Anyways, after leaving IM, I went to SKT for a tryout. While I was trying out, Kuro contacted me. He said that he’ll be gathering people in such and such way and asked what I thought about it. Frankly, I really gave it a lot of thought. I was in the middle of a tryout and back then, I wasn’t that close with Kuro. But the team sounded really great, so I went there.

 

 

At first, there was some pressure. I was the last one to join. They said that neither of them was as good, but I was the worst and the youngest. That put a lot of pressure on me, but there was something that relieved me of that pressure. When our team was first formed, we had to play in promotions/relegations. In that series, I carried the team and we were promoted. After that, I was recognized by my teammates and I was able to melt into the team properly. That was the beginning.

 

That year was my third year as a pro player. Usually, it’s the prime of a pro gamer. Most of the players gather experience up to the second year and start showing up from the third year. During the first two years, the good top laners felt like the sky to me. Like Shy or Flame. But as I collected the first-ever pentakill as a top laner, I thought ‘I’m pretty good now’.

 

"I sometimes think, ‘Why did I do that? Why didn’t I go to SKT? I was too young back then.’ But if I were to go back, I’d probably make the same choice."

 

So many things happened while I was in ROX Tigers. Bad stuff too. But I don’t think I struggled as much as others think I did. It was rather quite fun. Maybe it was because we were quite good then. Things kept happening to us, and resolving those issues felt fun and interesting to us.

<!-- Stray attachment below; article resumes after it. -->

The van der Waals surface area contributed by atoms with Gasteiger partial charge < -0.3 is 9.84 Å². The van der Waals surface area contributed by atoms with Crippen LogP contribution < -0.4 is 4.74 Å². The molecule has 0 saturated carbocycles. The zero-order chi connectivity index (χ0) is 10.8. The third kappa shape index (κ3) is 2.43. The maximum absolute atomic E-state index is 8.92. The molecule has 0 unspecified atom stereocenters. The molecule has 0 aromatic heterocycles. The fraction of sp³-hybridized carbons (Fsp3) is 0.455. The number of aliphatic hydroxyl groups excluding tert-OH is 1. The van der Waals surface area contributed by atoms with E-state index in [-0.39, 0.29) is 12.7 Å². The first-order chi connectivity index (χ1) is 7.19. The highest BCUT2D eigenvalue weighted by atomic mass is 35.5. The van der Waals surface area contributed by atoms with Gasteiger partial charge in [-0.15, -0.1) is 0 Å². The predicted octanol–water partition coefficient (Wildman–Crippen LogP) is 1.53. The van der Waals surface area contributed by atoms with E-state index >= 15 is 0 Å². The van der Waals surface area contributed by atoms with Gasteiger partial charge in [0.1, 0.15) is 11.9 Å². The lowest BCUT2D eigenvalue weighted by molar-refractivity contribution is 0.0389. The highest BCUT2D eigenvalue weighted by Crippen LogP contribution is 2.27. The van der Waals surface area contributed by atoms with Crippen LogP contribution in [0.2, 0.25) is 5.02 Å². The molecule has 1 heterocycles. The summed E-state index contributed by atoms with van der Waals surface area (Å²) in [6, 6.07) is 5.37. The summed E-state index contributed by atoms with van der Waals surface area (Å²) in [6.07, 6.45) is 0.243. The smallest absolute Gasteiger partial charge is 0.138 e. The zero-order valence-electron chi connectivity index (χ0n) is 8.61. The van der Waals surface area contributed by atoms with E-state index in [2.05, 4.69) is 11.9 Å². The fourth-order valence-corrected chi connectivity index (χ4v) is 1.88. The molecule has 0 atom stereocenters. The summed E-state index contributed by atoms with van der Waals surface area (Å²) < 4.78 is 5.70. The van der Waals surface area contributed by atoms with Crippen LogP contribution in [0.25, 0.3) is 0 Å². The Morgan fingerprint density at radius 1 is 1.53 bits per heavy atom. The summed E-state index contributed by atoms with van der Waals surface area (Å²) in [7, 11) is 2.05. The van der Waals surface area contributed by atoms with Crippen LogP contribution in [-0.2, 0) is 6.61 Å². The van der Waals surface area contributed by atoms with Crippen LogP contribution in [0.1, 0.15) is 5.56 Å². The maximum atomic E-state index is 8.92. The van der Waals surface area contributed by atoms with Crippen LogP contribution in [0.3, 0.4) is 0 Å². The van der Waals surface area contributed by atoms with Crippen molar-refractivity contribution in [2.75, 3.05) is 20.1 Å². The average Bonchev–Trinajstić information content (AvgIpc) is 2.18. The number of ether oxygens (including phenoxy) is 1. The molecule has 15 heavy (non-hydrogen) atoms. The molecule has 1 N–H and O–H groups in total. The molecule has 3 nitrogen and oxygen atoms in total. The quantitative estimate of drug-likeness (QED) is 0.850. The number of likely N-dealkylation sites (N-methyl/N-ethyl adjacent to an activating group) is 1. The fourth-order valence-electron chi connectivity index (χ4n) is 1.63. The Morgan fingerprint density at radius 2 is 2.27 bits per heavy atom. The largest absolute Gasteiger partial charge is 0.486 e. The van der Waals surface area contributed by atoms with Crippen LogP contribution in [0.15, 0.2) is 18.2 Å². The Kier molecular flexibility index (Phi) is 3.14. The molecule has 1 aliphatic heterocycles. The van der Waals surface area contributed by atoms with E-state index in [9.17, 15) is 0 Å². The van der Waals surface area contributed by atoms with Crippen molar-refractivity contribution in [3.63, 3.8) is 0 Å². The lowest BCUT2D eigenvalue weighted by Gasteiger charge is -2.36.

“What should we do? What could we do? Let’s just practice in PC bang.” Or there was a time when hot water didn’t come out in the team house. Everyone just washed up with ice-cold water -- it was freezing. Once, there was something really smelly when everyone was trying to sleep. Those moments feel fun now. They are one of the reasons that we got closer to each other.

 

What if I had chosen SKT instead of ROX? I thought of that a lot [Laughs]. I got more offers later on as well. They contacted me after the ROX members were scattered, but you know, I had that feeling. I wanted to beat them. I wanted to destroy them, no matter what. After all, I had lost to SKT so many times. That’s the reason I chose KT.

 

As for now, I sometimes think, ‘Why did I do that? Why didn’t I go to SKT? I was too young back then.’ But if I were to go back, I’d probably make the same choice. My desire to beat them was too big. If I did go to SKT, I might have lived a wealthier life. It still comes to mind from time to time. It comes to me in my dreams as well. I was quite young back then.”